For our latest quarterly forecast, see the links on the left. For our archive of forecasts from 2016 to 2020, see the list here.
NIESR aims to set out projections of the future path of the Covid-19 epidemic in the United Kingdom, its constituent nations and the regions of England, based on current policies. NIESR has produced weekly updates on Thursdays from 18/02/21 to 03/06/21, moving to fortnightly from 17/06/21, projecting new cases and estimating the R number using a class of time series models developed by Prof. Andrew Harvey and Dr. Paul Kattuman of Cambridge University
In July 2018, following the introduction of a monthly GDP estimate by the ONS, we started a monthly tracker on the same day. The ONS estimate has a two month lag. NIESR supplemented this by continuing to provide an estimate for the previous month's GDP and, in addition, a full forecast for the quarter of publication.
Until June 2018 NIESR produced its own estimates of monthly GDP. An archive of these estimates and the methodology used to produce them is available here.
The ONS produces an estimate of Average Weekly Earnings (AWE) with a lag of at least 40 days after the end of the reference month. From February 2019 NIESR has been producing and publishing short-term predictions for UK Average Weekly Earnings. As with the GDP Tracker, during some months NIESR will publish predictions of earnings some five months ahead of the ONS data release. NIESR’s new Wage Tracker includes predictions for regular pay and bonus payments for the whole economy, as well as forecasts for private and public sectors wages. The Wage Tracker exploits information from key macroeconomic indicators, including labour market trends, building also on information from monthly GDP nowcasts produced by NIESR’s GDP Tracker and survey evidence, such as labour costs in the manufacturing and service sectors from the Bank of England Agents Score.
CPI inflation reflects changes in the prices of thousands of products, some of them quite volatile. Our monthly CPI Tracker looks in detail at changes in the prices of individual products to try to get a measure of underlying inflation. It builds on the work presented in the National Institute Economic Review, which constructs a measure of trimmed mean inflation based on the goods and services prices that underlie the consumer price index.
National Institute Term Premium Tracker aims to provide quarterly updates of the Treasury term premia estimates for the UK, the US and some selected European countries’ based on current daily zero-coupon bond yields data. The Treasury term premia estimates at the 10-year maturity and the expected average short-term rates for the same maturity are based on data from August 7th, 1997 to May 31st, 2021, which weights equally the so-called zero lower bound (ZLB) period – with the Bank of England’s short-term nominal interest rate at or near zero – and the period pre-ZLB. The analysis is based on a five-factor, no-arbitrage term structure model, described in detail in the references below. The estimates we obtain are broadly consistent with those produced by the Federal Reserve Bank of New York.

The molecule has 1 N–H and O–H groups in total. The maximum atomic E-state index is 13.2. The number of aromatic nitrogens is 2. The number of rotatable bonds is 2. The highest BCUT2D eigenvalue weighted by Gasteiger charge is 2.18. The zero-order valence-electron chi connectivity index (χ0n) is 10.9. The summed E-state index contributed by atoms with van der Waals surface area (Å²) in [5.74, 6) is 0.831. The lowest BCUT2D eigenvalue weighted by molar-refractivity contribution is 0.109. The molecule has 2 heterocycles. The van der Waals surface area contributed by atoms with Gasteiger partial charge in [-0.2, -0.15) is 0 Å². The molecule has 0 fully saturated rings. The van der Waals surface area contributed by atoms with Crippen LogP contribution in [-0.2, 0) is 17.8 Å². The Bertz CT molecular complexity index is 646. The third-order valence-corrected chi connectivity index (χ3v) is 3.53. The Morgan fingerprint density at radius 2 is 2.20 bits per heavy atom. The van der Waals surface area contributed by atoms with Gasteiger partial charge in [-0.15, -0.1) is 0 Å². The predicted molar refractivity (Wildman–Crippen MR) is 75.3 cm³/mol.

When the output is brought together, Institute staff start to make some sense of what has happened and think about what might happen. The main tool for forecasting is the National Institute Global Econometric Model (NiGEM) but many other models are used to check assumptions and cross-validate projections. Details of subscription rates can be found on the NiGEM site.
The Institute is at the centre of the national debate on the measurement and understanding of business cycle fluctuations. We start this process at the fundamental level. The UK has some excellent long run data on economic progress and some of the basic facts of business cycle peak and troughs have been explored in earlier work at the Institute. Chadha and Nolan (2002) explored the long run of the UK business cycle and presented some stylised facts on duration and the cyclical behaviour of macroeconomic aggregates.
In May 2019 we launched a new Business Conditions Forum, comprising of chief economists and senior economists from major survey organisations, economists from the official sector, and NIESR economists with a special interest in the UK. The meetings, which will be held quarterly, will build on NIESR’s monthly Trackers for GDP growth and labour earnings by contextualising the quantitative results of the nowcast with the results of business surveys.
After each meeting (conducted under the Chatham House Rule) a summary of main findings will be produced and published under the tab on the left hand side